Sounds fine and good, but it doesn't work. This movie should have been titled He Is Just That Into You- after watching these women get crapped on for two hours, somehow most of the scenarios result in a happy ending or sense of romantic completion. There is the usual set-up, during which the context and conflict unfold, but after flimsy happenings, Beth gets Neil to propose, Gigi has Alex knocking on her door in the middle of the night, and Anna receives countless calls from Ben even after he fucked his wife with her in the next room. Awww, so sweet. And while Janine does leave Ben after his infidelity and starts to take baby steps towards her new found freedom, everything else is so pitiful and annoying, it doesn't even matter. This movie teaches us the opposite of its original premise. It takes everything it sets up in the first hour (don't call him if he's not calling you; be suspicious if he stops having sex with you; if he's married, chances are he's just with you to get some tail; if he doesn't marry you now, he never will) knocks it down and asks us to ignore it all. Ladies, he is just that into you- you just have to break up with him to get him to realize it.

We don't even get the Sex and the City camaraderie. We never see the women providing real support. Sex and the City- an episode of which provided the nugget of pure genius that inspired this movie- did a much better job of showing the ways in which platonic love was real, necessary, and just as crucial as any sort of romantic partnership. At the very least, it reminded us that some of the joy to be derived from difficult moments is related to the ability to discuss it with the people who love you and know you better than you know yourself.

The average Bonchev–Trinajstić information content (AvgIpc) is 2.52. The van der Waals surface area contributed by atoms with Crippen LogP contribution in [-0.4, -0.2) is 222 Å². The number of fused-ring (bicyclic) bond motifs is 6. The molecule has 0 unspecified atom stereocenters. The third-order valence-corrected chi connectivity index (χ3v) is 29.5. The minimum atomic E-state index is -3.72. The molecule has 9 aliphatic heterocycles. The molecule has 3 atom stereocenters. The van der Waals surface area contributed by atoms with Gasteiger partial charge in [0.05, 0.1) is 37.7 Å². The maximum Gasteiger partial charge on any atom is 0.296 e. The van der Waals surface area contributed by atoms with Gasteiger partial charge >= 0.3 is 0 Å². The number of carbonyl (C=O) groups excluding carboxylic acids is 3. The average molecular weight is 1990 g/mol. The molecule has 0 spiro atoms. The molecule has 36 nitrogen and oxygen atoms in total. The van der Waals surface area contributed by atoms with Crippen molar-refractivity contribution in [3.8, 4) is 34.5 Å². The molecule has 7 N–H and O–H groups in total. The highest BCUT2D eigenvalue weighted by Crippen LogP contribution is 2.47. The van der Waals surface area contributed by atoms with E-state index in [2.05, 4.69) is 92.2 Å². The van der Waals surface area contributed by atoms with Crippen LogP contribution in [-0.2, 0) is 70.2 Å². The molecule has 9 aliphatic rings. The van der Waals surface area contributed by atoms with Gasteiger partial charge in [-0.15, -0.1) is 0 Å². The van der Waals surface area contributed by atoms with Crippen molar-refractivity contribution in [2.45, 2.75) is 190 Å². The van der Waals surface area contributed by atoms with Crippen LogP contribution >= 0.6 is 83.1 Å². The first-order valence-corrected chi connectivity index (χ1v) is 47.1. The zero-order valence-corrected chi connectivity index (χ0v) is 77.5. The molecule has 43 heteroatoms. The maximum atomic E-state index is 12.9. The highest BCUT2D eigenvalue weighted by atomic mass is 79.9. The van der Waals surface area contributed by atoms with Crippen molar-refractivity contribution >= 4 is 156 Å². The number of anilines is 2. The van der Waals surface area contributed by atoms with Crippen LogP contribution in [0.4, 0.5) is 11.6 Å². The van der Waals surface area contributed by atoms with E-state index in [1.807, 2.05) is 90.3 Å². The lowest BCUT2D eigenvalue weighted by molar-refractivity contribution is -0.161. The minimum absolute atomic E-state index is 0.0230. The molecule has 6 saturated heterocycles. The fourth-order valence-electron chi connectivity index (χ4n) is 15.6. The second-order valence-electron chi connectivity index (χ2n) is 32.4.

But He's Just Not That Into You preferred to play on the surface of things. And- in a way that hearkens back to Sex and the City- to get on board with its suggestions is to buy into the idea that romantic love is only for white, straight pretty people with good teeth and bouncy hair. I won't say too much about the gay characters in the movie (sex-crazed men only around to offer advice to the straights in distress) or the people of color (the two black finger-snappin' sistahs extolling the virtues of ribs and ice cream as a way to overcome their sadness, or the unspecified African women sitting around a fire explaining that the reason he didn't call was because he was eaten by a lion). But I will say that this movie, and the idiots who made it, ought to be hanging their heads in shame.